In yet other features, a position of the phase wire stitching device is adjusted relative to the stator while connecting the phase wires. Alternately, a position of the stator is adjusted relative to the phase wire stitching device while connecting the phase wires.
Further areas of applicability of the present invention will become apparent from the detailed description provided hereinafter. It should be understood that the detailed description and specific examples, while indicating the preferred embodiment of the invention, are intended for purposes of illustration only and are not intended to limit the scope of the invention.
The present invention will become more fully understood from the detailed description and the accompanying drawings, wherein:
The following description of the preferred embodiment(s) is merely exemplary in nature and is in no way intended to limit the invention, its application, or uses. For purposes of clarity, the same reference numbers will be used in the drawings to identify similar elements.
Referring now to
Referring now to
The stator segment core 20 includes a solid core or a stack of individual stator plates. The stator plates preferably have a shape identified at 30 in
Each end cap assembly 22 may be individually molded and then attached to the stator core 20 using mechanical fasteners, adhesive, or other suitable fasteners. Alternately, the stator plates 30 can be stacked to form a first stator core 20 and the end cap assembly 22 can be overmolded onto the stator core 20. Alternately, multiple stator cores 20 for the stator segment assemblies can be inserted into a jig and multiple end cap assemblies can be overmolded at the same time. Still other methods of assembling the stator segment assemblies will be apparent to skilled artisans.
The rotor 16 includes a circular rim section 54 and a plurality of permanent magnets 56 that are attached along the rim section 54. A circular bore 58 is formed in the rotor 16. A rotor shaft (not shown) is received by the circular bore 58 of the rotor 16. In the particular embodiment shown, the rotor 16 has eight equally-spaced permanent magnets 56 and the segmented stator 14 has twelve equally-spaced pole sections. Other rotor pole and stator pole combinations are also contemplated. In addition, the permanent magnets 56 have an arcuate outer edge surface 62 that defines an air gap 63 with respect to the arcuate inner edge surface 44 on the pole sections 34 of the stator plates. The end cap assemblies 22 may employ IDC connectors for connecting the phase wires to the winding wires, as will be detailed below.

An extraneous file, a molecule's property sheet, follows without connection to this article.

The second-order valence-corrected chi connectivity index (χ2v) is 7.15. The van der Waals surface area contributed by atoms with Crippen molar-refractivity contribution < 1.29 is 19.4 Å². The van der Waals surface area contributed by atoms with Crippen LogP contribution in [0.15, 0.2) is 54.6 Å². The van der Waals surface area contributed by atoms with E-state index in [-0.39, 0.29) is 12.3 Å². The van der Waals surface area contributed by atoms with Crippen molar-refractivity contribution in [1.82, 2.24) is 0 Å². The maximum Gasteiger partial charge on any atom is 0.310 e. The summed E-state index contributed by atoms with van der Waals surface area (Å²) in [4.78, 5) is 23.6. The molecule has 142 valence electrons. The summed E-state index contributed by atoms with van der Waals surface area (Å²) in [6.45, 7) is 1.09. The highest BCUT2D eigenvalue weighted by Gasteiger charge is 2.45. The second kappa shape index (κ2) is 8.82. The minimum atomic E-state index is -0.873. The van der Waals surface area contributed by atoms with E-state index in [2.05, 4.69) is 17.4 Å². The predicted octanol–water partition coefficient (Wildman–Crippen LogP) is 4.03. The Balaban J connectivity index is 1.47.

Referring now to
Referring now to
Referring now to
The routing of the phase wire 102 can be done in several different ways. The phase wires 102 can be routed around the back of the segment. The phase wires 102 can cross over on the inside of the stator 14. The phase wires 102 can be routed around the center bore with a retaining feature on the bore of the tooth segment. It is also possible to provide channels for separating the crossover phase wires if inter-phase isolation is desired.
The phase wire stitching device is similar to winding equipment that is used to wind the individual stator segment assemblies. In a preferred embodiment, the phase wire stitching device is a computer numerical controlled (CNC) machine. The mechanisms for wrapping the wire (and stripping if needed) are similar to the process for winding wire around the end cap assembly and the stator core. The movement from pin to pin or tooth to tooth with the phase wire is accomplished by moving the needle and/or the stator in a programmable fashion.
The throughput for the method according to the present invention is relatively high. The phase wire stitching device may have multiple needles and spindles. The time required to connect phase wires to a stator is sufficiently low for high volume production. The present invention dramatically reduces the cost of connecting the phase wires as compared to manual connection, PCBs, lead frames and other conventional solutions.
Those skilled in the art can now appreciate from the foregoing description that the broad teachings of the present invention can be implemented in a variety of forms. Therefore, while this invention has been described in connection with particular examples thereof, the true scope of the invention should not be so limited since other modifications will become apparent to the skilled practitioner upon a study of the drawings, the specification and the following claims.
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|U.S. Classification||29/596, 310/156.01, 29/598, 310/156.43, 29/854, 29/609, 29/857, 310/71, 29/597, 29/735|
|International Classification||H02K3/52, H02K15/00|
|Cooperative Classification||H02K2203/03, Y10T29/49169, H02K15/0075, Y10T29/49011, Y10T29/49078, H02K3/522, Y10T29/49012, H02K15/0056, Y10T29/53157, Y10T29/49009, Y10T29/49174|
|European Classification||H02K3/52A1, H02K15/00E, H02K15/00E4B|
|Jul 11, 2002||AS||Assignment|
Owner name: EMERSON ELECTRIC CO., MISSOURI
Free format text: ASSIGNMENT OF ASSIGNORS INTEREST;ASSIGNORS:HARTSFIELD, RICHARD E., JR.;HORST, GARY E.;HURST, DENNIS M.;AND OTHERS;REEL/FRAME:013098/0142;SIGNING DATES FROM 20020703 TO 20020708
|Jan 16, 2007||CC||Certificate of correction|
|Mar 13, 2009||FPAY||Fee payment|
Year of fee payment: 4
|Mar 13, 2013||FPAY||Fee payment|
Year of fee payment: 8
|Mar 13, 2017||FPAY||Fee payment|
Year of fee payment: 12